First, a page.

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Featured - News - July 15, 2019

World Youth Skills Day 2019: Vocational education panacea for youth unemployment

The global community Monday commemorated the 2019 World Youth Skills Day under the theme: “Learning to Learn for Life and Work.” The day is aimed at creating awareness on the significance of Technical, Vocational Education, and Training (TVET) as well as youth skills development in reducing unemployment amongst young people across the globe.

UN Secretary General António Guterres

In December 2014, the United Nations General Assembly (UNGA) in a resolution led by Sri Lanka adopted July 15, as World Youth Skills Day dedicated to raising global awareness on the need for individuals and governments to invest in youth skills development as a means of addressing the challenges of both unemployment and underemployment; the annual event was first celebrated on July 15, 2015.

“TVET is expected to address the multiple demands of an economic, social and environmental nature by helping youth and adults develop the skills they need for employment, decent work and entrepreneurship, promoting equitable, inclusive and sustainable economic growth, and supporting transitions to green economies and environmental sustainability,”  says a statement published on the UN`s website in commemoration of the 2019 World Youth Skills Day.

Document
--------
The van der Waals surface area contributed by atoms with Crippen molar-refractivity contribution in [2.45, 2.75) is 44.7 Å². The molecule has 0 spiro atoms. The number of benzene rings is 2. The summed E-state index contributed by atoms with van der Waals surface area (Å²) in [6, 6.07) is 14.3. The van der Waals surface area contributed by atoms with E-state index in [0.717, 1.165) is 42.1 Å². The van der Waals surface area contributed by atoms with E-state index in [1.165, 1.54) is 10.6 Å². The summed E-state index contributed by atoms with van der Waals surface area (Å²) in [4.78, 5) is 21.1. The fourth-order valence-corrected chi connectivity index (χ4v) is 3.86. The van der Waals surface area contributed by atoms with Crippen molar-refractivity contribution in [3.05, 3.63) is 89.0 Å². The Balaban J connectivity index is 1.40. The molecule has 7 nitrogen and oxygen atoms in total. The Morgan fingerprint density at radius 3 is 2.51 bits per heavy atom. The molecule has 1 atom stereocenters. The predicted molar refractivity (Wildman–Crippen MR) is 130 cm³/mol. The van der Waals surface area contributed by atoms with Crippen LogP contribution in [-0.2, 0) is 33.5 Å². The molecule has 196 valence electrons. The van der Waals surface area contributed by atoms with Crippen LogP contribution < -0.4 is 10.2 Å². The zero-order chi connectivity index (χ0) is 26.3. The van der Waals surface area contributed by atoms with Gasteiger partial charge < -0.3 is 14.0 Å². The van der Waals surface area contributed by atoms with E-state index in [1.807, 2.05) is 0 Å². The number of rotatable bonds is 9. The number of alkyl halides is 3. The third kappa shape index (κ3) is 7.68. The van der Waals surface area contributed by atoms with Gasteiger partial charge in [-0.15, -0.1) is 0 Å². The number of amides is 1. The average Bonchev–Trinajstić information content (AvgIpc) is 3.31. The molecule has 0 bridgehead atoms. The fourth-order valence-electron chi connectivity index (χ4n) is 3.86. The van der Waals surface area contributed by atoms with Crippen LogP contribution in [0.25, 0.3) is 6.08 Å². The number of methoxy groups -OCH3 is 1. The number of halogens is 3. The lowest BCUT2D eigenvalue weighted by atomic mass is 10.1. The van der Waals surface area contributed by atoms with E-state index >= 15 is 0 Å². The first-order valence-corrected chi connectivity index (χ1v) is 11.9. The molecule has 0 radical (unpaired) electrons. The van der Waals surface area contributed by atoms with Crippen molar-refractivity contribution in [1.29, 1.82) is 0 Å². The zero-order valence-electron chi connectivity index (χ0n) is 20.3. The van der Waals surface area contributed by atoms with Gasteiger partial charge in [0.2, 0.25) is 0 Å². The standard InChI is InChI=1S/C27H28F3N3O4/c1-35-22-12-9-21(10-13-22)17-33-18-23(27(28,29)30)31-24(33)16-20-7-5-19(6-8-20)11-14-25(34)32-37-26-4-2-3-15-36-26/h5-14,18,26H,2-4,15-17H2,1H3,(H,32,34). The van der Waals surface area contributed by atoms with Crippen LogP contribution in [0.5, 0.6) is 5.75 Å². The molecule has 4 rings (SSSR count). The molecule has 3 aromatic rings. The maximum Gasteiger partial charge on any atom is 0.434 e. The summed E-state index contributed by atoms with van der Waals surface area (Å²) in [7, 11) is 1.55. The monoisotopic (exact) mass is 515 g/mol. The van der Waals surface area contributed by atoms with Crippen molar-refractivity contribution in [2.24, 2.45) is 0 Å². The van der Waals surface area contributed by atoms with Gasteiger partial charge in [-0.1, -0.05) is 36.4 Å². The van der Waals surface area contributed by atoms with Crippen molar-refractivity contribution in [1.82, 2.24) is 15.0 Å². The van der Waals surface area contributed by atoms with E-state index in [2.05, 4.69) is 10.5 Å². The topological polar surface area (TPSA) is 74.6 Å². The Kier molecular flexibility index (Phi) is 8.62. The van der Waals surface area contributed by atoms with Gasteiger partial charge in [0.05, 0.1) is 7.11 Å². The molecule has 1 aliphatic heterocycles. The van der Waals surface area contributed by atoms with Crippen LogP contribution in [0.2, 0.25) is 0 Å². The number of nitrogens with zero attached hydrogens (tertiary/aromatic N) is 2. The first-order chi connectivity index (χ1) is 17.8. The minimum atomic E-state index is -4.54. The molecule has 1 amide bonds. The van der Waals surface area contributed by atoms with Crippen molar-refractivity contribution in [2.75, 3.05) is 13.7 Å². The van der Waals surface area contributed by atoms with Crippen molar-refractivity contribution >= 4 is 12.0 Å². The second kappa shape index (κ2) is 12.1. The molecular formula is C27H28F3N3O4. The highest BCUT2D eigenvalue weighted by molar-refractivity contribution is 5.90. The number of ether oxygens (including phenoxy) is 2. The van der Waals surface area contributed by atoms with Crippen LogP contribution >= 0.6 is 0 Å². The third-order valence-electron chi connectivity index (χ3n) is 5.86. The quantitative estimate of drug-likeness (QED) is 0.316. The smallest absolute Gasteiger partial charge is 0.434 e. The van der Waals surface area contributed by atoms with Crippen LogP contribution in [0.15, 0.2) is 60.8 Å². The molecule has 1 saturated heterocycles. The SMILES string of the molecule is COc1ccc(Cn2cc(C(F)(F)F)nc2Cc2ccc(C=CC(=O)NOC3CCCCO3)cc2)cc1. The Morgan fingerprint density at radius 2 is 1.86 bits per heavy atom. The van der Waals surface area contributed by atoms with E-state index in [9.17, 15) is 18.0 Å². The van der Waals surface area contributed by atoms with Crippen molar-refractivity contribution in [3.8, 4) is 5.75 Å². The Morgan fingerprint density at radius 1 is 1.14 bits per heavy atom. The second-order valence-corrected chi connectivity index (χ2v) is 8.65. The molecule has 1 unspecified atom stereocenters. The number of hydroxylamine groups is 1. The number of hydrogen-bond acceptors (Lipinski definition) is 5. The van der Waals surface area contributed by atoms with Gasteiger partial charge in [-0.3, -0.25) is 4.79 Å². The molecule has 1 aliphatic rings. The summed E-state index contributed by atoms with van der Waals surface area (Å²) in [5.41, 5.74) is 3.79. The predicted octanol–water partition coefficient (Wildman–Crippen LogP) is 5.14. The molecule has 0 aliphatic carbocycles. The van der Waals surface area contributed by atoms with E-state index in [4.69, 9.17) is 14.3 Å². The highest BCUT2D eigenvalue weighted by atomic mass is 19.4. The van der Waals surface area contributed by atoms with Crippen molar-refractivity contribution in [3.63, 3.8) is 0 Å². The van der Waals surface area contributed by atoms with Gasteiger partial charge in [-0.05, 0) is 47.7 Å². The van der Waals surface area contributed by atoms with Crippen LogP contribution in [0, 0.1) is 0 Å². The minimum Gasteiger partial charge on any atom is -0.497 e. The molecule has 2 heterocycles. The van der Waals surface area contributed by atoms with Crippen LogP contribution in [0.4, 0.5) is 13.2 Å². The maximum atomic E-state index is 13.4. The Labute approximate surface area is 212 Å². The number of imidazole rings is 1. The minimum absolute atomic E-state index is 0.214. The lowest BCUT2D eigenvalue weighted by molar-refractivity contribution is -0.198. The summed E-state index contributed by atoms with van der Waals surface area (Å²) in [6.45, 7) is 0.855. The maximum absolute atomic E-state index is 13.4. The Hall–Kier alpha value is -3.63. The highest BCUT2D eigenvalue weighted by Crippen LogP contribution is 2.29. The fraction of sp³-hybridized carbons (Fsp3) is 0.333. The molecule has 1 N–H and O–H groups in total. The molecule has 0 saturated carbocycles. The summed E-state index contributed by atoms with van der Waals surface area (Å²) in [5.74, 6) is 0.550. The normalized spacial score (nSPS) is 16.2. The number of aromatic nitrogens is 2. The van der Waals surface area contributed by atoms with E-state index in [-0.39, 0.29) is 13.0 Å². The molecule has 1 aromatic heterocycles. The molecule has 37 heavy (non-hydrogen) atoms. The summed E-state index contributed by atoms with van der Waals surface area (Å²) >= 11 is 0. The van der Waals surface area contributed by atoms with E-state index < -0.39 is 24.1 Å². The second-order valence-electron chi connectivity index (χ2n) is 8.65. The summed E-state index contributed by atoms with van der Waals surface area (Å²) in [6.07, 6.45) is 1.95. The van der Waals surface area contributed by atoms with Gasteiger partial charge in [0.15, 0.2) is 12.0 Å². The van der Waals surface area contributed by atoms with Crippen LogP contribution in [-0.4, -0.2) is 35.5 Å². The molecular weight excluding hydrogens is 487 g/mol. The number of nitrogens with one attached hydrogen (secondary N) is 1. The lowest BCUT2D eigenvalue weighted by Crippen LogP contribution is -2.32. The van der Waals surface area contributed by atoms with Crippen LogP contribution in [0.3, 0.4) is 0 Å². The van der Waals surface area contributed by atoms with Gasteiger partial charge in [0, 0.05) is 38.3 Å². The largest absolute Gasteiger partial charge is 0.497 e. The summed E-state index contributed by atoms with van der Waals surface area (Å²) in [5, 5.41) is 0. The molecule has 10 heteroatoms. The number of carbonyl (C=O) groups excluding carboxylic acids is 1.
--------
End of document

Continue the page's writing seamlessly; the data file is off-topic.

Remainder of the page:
According to the International Labour Organization (ILO), young people between the ages of 15 and 24 are 3.5 times more likely to be unemployed compared to older adults. ILO say over 71 million young people are currently unemployed, with at least 40 % of the world`s active youth population either unemployed or living in poverty despite being employed. Moreover, Africa has the highest youth unemployment rate which is projected to exceed 30% this year.

Amongst others, the UN Sustainable Development Goal (SDG) 4: “Ensure inclusive and equitable quality education and promote lifelong learning opportunities for all,” devotes considerable attention to technical and vocational skills development and training for decent work and employment. Thus, investment in technical, vocational and youth skills development is central to the realization of inclusive and equitable societies as envisioned by the UN 2030 agenda.

 

 

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